A recently published multi-center pilot study supports use of deep brain stimulation (DBS) for major depressive disorder for people who have not responded to more traditional modes of treatment.
The study, conducted at three research facilities in Canada, is published online in the Journal of Neurosurgery.
Researchers determined that DBS therapy, targeted to an area of the brain known as Brodmann Area 25, provided noticeable improvement in depression symptoms and increased overall quality of life in patients who typically don’t respond to treatment.
“The reduction in depression scores is clinically significant as these patients had previously tried multiple medications, psychotherapy and/or electroconvulsive therapy (ECT) without success,” said Andres Lozano, M.D., neurosurgeon at Toronto Western Hospital, author of the paper and a primary investigator in the study.
In deep brain stimulation, electrical impulses course through electrodes implanted within the brain, where they are thought to affect brain cells and neurochemical transmitters. It has been used effectively for some other conditions such as Parkinson’s disease and essential tremor, but has not yet been approved by the Food and Drug Administration (FDA) for treating depression.
The study enrolled 21 patients who on average had suffered from depression for 20 years, had tried in excess of 16 depression medications and were considered disabled or unable to work at the time of enrollment.
Investigators discovered that at one year, 62 percent of all patients in the study had a 40 percent reduction in symptoms and 29 percent had symptoms cut in half as measured against their baseline.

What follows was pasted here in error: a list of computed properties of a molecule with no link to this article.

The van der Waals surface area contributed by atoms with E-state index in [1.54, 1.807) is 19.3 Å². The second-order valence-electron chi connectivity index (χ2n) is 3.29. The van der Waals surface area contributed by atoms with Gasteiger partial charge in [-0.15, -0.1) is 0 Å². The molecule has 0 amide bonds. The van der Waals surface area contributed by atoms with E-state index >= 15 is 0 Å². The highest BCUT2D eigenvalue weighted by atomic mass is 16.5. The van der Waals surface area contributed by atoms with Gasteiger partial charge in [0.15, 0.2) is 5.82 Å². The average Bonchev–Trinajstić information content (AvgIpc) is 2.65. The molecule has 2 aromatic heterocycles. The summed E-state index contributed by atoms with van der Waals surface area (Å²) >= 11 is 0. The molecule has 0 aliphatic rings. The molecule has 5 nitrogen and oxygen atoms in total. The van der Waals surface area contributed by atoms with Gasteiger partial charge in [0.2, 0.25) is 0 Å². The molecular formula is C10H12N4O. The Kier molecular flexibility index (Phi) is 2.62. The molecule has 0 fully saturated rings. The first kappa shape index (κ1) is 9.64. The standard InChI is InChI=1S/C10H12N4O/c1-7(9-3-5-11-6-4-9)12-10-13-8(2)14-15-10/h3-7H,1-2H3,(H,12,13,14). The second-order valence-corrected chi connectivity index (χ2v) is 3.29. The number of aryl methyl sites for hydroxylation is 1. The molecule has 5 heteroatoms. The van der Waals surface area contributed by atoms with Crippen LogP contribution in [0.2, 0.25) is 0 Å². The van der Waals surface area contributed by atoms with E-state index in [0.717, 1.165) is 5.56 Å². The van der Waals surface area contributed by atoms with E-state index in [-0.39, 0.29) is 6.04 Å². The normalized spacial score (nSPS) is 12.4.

“To see 62 percent of the patients in this study respond at one year gives us hope that this research may lead to a therapy for this hard-to-treat patient population,” Lozano said.
Patients in the study were also evaluated using a Clinical Global Impression of Severity (CGI-S) rating scale that measures the severity of their illness. Before DBS, 70 percent of the patients were categorized as severely or extremely ill. After 12 months of DBS, over 80 percent of the patients experienced improvement and none of the patients were rated as severely or extremely ill.
Additionally, eight of the study patients returned to daily life activities such as work, school and sustaining relationships with family and friends, and two patients were considered to be in remission.
“These findings are significant as they confirm the basis on which we established the BROADEN pivotal study,” said Rohan Hoare, Ph.D., president of St. Jude Medical Neuromodulation Division. “These results add to the growing evidence suggesting that DBS therapy may help patients who currently don’t have an adequate treatment option in managing severe depression.”
Source: St. Jude Medical